Jammie Go, cosplaying as G’raha Tia from “Final Fantasy XIV,” is a fan artist selling her prints at the Artist Alley of Kawaii Kon. (Photo by Shawna Takaki)


Cosplayers and fan artists were very important part of Kawaii Kon, the three-day anime convention that ran this past weekend. It took place at the Hawaiʻi Convention Center and is the sole anime and comic focused convention that takes place in Hawaiʻi.

Many people attended Kawaii Kon over the past weekend and many of these people went to the Artist Alley to buy art from seven rows of passionate fan artists.

An artist selling prints at the convention, Jammie Go, known as SleepyJay and found on Etsy, was inspired to start drawing as a child due to cartoons and anime she loved. She’s primarily a fanartist for “Monster Hunter,” “Pokemon,” “Final Fantasy XIV,” “Deltarune,” and many other games.

“I love how the community expresses themselves about their favorite things,” Go said. “I see so many artists who draw in their own style … and I can look at a piece of artwork and see this person really likes this fandom. … You can see where their heart goes.”

Geoff Pascual, a professional fan artist who specializes in watercolor art, draws what he loves (Photo by Shawna Takaki).

Geoff Pascual, a watercolor fan artist flew to Kawaii Kon from Santa Ana, California to sell his art. His art is a cross-fusion of traditional Asian influences and modern media and began to sell his artwork professionally over Etsy as a teenager, eventually creating the small art studio Pasucal Productions. His website can be found here.

“It’s pretty liberating. I love being my own boss, especially as a creative,” Pascual said, right before selling a watercolor print to a customer, “getting the freedom to paint what you want.”

Another fan artist, Loic Maltis, started drawing seriously 9 years ago and has since then grew the hobby into his job. He’s been to over 30 conventions and sells fan art as his profession. “Hunter x Hunter” is his favorite anime to draw for and he sells multiple prints of characters from the show.

“It doesn’t really have a schedule you can follow, so you have to be independent,” Maltis said.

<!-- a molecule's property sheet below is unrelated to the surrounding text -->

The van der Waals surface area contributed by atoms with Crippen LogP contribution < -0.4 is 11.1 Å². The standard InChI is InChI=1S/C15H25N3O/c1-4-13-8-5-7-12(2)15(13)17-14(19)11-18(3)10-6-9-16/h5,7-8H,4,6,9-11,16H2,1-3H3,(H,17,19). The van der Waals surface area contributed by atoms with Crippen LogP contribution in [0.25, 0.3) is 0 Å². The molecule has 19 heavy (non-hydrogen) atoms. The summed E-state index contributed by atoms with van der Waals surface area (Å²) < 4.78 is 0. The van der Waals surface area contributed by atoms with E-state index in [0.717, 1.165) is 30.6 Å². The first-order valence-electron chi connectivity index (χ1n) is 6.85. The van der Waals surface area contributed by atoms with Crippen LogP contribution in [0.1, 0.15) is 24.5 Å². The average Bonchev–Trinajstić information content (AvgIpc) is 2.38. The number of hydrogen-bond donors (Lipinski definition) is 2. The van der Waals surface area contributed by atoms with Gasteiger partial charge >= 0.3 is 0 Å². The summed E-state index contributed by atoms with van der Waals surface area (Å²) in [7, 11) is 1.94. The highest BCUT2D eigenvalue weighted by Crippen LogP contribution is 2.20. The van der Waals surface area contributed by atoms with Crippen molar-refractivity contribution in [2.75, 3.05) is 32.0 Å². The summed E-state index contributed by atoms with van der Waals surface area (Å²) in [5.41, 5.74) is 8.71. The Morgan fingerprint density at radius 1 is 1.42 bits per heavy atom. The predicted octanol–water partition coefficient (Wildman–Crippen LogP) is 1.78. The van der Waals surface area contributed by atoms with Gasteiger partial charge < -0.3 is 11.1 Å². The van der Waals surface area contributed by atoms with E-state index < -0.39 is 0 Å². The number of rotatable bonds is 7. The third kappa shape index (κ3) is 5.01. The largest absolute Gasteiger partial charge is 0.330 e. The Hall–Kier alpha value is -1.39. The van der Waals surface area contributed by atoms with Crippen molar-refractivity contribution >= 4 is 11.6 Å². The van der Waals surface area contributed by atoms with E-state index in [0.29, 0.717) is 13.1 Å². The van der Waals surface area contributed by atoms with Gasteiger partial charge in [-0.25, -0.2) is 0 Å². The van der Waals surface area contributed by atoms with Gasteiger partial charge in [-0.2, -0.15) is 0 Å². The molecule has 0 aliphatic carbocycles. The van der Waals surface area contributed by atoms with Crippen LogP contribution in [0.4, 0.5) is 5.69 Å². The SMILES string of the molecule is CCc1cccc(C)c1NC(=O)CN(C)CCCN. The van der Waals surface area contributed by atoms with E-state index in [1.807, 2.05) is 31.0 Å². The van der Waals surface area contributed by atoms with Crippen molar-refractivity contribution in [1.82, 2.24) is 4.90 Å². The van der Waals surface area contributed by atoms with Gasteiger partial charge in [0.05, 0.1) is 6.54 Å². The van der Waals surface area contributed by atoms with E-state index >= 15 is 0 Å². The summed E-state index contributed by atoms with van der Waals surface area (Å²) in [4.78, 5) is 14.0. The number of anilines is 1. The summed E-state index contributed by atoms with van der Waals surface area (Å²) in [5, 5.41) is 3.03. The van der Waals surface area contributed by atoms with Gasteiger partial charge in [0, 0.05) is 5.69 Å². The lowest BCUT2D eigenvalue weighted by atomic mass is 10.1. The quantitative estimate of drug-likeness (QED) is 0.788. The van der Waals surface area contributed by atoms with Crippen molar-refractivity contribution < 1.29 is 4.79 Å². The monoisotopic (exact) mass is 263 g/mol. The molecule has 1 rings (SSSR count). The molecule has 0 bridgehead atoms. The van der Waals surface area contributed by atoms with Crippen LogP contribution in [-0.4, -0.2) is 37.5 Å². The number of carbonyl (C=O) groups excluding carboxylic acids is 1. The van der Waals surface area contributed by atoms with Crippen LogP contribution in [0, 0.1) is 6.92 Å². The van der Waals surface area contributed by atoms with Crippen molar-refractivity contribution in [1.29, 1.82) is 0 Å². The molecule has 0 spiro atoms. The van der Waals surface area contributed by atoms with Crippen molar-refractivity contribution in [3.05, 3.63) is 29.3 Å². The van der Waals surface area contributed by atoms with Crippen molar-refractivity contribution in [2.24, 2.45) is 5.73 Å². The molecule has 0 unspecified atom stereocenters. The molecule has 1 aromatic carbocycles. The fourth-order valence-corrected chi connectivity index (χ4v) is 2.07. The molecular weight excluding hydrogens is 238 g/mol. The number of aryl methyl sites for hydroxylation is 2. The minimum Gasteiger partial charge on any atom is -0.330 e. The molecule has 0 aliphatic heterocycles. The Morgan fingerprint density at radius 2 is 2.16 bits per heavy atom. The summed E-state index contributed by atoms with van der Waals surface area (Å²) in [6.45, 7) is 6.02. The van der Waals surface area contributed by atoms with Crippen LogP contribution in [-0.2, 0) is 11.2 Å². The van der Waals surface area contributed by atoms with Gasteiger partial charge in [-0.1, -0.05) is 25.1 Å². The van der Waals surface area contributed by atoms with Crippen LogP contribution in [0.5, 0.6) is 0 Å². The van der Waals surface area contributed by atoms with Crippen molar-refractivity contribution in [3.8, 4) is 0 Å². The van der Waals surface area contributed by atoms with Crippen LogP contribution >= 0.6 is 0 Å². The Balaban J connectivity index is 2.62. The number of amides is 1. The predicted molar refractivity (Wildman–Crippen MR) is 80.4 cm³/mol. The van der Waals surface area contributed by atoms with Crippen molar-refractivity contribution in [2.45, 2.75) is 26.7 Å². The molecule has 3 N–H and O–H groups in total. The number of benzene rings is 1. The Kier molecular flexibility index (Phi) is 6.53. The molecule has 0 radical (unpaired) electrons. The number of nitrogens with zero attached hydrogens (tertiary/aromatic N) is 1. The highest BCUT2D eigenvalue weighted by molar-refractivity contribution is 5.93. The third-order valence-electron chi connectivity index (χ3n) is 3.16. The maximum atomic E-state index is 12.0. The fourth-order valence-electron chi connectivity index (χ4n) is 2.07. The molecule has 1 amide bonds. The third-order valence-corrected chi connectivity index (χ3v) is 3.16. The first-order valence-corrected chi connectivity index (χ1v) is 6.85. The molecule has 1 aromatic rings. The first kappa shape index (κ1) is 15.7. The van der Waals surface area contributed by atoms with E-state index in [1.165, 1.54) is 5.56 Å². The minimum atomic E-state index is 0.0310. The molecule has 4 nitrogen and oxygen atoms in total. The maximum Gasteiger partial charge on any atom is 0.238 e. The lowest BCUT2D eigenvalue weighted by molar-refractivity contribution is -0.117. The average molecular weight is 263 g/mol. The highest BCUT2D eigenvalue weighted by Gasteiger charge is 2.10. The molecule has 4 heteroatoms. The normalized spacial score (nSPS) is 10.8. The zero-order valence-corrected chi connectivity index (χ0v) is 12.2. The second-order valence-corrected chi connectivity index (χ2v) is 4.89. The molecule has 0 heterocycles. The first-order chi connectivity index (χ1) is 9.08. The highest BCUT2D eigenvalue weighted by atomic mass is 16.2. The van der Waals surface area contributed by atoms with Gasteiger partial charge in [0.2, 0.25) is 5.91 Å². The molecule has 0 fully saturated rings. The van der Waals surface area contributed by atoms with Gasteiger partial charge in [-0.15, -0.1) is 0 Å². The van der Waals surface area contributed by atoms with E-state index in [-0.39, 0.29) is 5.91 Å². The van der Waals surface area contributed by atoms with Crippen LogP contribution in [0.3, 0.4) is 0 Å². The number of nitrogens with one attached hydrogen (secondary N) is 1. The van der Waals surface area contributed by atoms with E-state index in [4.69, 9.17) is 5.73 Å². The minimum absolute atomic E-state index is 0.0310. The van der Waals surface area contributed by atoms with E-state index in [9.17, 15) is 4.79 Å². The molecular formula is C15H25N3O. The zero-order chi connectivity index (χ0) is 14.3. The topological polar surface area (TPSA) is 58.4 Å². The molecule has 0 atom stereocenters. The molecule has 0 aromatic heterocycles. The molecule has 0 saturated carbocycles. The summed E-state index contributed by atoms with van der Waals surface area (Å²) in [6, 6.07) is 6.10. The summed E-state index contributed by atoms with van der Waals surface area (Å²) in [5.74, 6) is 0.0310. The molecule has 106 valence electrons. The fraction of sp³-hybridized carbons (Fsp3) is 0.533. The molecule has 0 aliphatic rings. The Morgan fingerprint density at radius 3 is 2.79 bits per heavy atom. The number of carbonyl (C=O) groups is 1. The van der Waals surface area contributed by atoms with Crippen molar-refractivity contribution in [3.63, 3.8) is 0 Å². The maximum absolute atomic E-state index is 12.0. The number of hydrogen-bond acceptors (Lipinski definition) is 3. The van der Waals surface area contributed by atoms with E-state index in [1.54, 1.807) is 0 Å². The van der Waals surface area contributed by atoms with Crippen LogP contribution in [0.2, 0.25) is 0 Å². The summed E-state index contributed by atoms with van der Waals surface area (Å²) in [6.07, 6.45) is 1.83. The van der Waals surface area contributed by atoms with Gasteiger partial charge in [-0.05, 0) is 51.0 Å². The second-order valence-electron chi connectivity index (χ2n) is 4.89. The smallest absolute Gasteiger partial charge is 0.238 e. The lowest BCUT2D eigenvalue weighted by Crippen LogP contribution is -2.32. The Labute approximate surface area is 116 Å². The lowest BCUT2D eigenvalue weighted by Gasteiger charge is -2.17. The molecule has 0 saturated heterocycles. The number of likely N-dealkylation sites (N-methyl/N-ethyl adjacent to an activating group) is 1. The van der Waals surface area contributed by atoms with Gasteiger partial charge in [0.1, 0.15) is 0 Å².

Cosplayers, another type of fan who expresses themselves creatively, were very common amongst attendees of the convention and many took great pride in their cosplays.

Joseph Hoapili III as a Mandalorian from “Star Wars” poses in a suit he created himself with a baby Yoda (Photo by Shawna Takaki).

Joseph Hoapili III cosplayed as a Mandalorian from “Star Wars” in a suit he built himself in 2010 and maintained to this day. It’s made of fabric, aluminum, and leather. With some blacksmithing and plastic work, he was able to create a high-quality cosplay. When creating cosplay suits, he spends a lot of time readjusting and slightly tampering with the fit continuously.

He gets the materials from many places.

“Either recycled materials from thrown out junk or just repurposed material from auto-motives and everything, pretty much anything,” Hoapili III said with a voice altered by a voice-changing mask, which added mechanical breathing noises.

A first-time cosplayer at Kawaii Kon was Aaron Wilson, who cosplayed his favorite character of all time, Morrigan Aensland from the video game series “Darkstalkers.” He bought most of his fabric on Amazon, his leggings on Etsy, and his wings from eBay, which he mixed and matched to create the look he was looking for.

“I wanted to give it a try and go all out with this,” Wilson said, gesturing to his outfit.

A striking cosplayer of Jotaro Kujo from “JoJo’s Bizarre Adventure” was Austin Camara from Kauaʻi, who has been cosplaying since 2014. Through the years, he learned many different aspects of cosplaying and how to present yourself and also grew as a person.

“I’ve met some friends through Instagram or by meeting them here,” Camara said on how he grew throughout the years. “We can see different sides of people too. Cosplay to a lot of people is like, okay, I can stop being ‘me’ and show this other side of me. I may not look like it but here I am in my cosplay.”

To prospective cosplayers, Camara wanted to encourage to give it a shot.

Halle-Ann Coyoso stands in a beautiful pink dress that is a cosplay of Ciel Phantomhive for her first attendance of Kawaii Kon (Photo by Shawna Takaki).

“What people say online about body image, gender, the color of your skin doesn’t matter,” Camara said. “Anybody can cosplay. Doesn’t matter who you are, what your cosplay is. Go for it.”

14-year old Halle-Ann Coyoso, who lives here in Oʻahu, was at Kawaii Kon for the first time and cosplayed “Ciel Phanthomhive” from “Black Butler.” She began to watch anime in March 2020 and began to cosplay in her room and post it on her TikTok.

“I think that engaging in fan communities has helped me grow as a person. I’ve met friends through cosplaying … and my self-confidence has grown,” Coyoso said with a smile.